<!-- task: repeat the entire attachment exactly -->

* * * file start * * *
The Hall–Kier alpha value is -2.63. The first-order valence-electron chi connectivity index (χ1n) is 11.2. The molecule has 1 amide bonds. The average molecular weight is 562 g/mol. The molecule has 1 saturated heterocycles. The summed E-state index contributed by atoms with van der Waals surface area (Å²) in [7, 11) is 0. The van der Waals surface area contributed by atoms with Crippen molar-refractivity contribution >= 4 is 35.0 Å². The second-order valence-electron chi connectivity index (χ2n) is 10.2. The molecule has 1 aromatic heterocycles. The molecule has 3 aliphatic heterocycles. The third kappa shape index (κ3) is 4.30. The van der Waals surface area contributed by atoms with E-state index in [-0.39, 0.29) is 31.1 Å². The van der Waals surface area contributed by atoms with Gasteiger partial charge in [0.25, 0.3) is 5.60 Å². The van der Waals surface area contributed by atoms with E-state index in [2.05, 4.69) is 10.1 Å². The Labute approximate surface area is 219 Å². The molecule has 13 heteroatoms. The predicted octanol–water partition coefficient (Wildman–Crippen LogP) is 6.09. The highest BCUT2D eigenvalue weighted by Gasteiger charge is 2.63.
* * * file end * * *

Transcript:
The Hall–Kier alpha value is -2.63. The first-order valence-electron chi connectivity index (χ1n) is 11.2. The molecule has 1 amide bonds. The average molecular weight is 562 g/mol. The molecule has 1 saturated heterocycles. The summed E-state index contributed by atoms with van der Waals surface area (Å²) in [7, 11) is 0. The van der Waals surface area contributed by atoms with Crippen molar-refractivity contribution >= 4 is 35.0 Å². The second-order valence-electron chi connectivity index (χ2n) is 10.2. The molecule has 1 aromatic heterocycles. The molecule has 3 aliphatic heterocycles. The third kappa shape index (κ3) is 4.30. The van der Waals surface area contributed by atoms with E-state index in [-0.39, 0.29) is 31.1 Å². The van der Waals surface area contributed by atoms with Gasteiger partial charge in [0.25, 0.3) is 5.60 Å². The van der Waals surface area contributed by atoms with E-state index in [2.05, 4.69) is 10.1 Å². The Labute approximate surface area is 219 Å². The molecule has 13 heteroatoms. The predicted octanol–water partition coefficient (Wildman–Crippen LogP) is 6.09. The highest BCUT2D eigenvalue weighted by Gasteiger charge is 2.63.